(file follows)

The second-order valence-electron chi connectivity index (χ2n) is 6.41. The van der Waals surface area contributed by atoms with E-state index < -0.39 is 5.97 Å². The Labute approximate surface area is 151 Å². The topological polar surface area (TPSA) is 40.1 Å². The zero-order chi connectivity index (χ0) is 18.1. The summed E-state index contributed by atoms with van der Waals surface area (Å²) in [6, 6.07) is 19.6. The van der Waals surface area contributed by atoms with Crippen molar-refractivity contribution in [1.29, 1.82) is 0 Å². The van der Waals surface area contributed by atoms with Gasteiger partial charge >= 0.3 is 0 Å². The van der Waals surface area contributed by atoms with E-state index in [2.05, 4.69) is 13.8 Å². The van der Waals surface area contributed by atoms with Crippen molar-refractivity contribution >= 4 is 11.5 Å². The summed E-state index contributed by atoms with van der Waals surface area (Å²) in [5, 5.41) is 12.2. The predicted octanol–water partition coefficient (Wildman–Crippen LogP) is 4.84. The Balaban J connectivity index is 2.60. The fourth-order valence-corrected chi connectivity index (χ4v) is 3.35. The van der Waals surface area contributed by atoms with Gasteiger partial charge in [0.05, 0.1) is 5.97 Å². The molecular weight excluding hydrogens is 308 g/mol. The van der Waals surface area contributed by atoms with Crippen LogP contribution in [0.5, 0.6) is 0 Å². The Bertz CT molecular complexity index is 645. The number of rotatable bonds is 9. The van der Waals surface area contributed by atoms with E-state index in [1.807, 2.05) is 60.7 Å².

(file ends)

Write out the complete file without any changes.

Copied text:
The second-order valence-electron chi connectivity index (χ2n) is 6.41. The van der Waals surface area contributed by atoms with E-state index < -0.39 is 5.97 Å². The Labute approximate surface area is 151 Å². The topological polar surface area (TPSA) is 40.1 Å². The zero-order chi connectivity index (χ0) is 18.1. The summed E-state index contributed by atoms with van der Waals surface area (Å²) in [6, 6.07) is 19.6. The van der Waals surface area contributed by atoms with Crippen molar-refractivity contribution in [1.29, 1.82) is 0 Å². The van der Waals surface area contributed by atoms with Gasteiger partial charge >= 0.3 is 0 Å². The van der Waals surface area contributed by atoms with E-state index in [2.05, 4.69) is 13.8 Å². The van der Waals surface area contributed by atoms with Crippen molar-refractivity contribution >= 4 is 11.5 Å². The summed E-state index contributed by atoms with van der Waals surface area (Å²) in [5, 5.41) is 12.2. The predicted octanol–water partition coefficient (Wildman–Crippen LogP) is 4.84. The Balaban J connectivity index is 2.60. The fourth-order valence-corrected chi connectivity index (χ4v) is 3.35. The van der Waals surface area contributed by atoms with Gasteiger partial charge in [0.05, 0.1) is 5.97 Å². The molecular weight excluding hydrogens is 308 g/mol. The van der Waals surface area contributed by atoms with Crippen LogP contribution in [0.5, 0.6) is 0 Å². The Bertz CT molecular complexity index is 645. The number of rotatable bonds is 9. The van der Waals surface area contributed by atoms with E-state index in [1.807, 2.05) is 60.7 Å².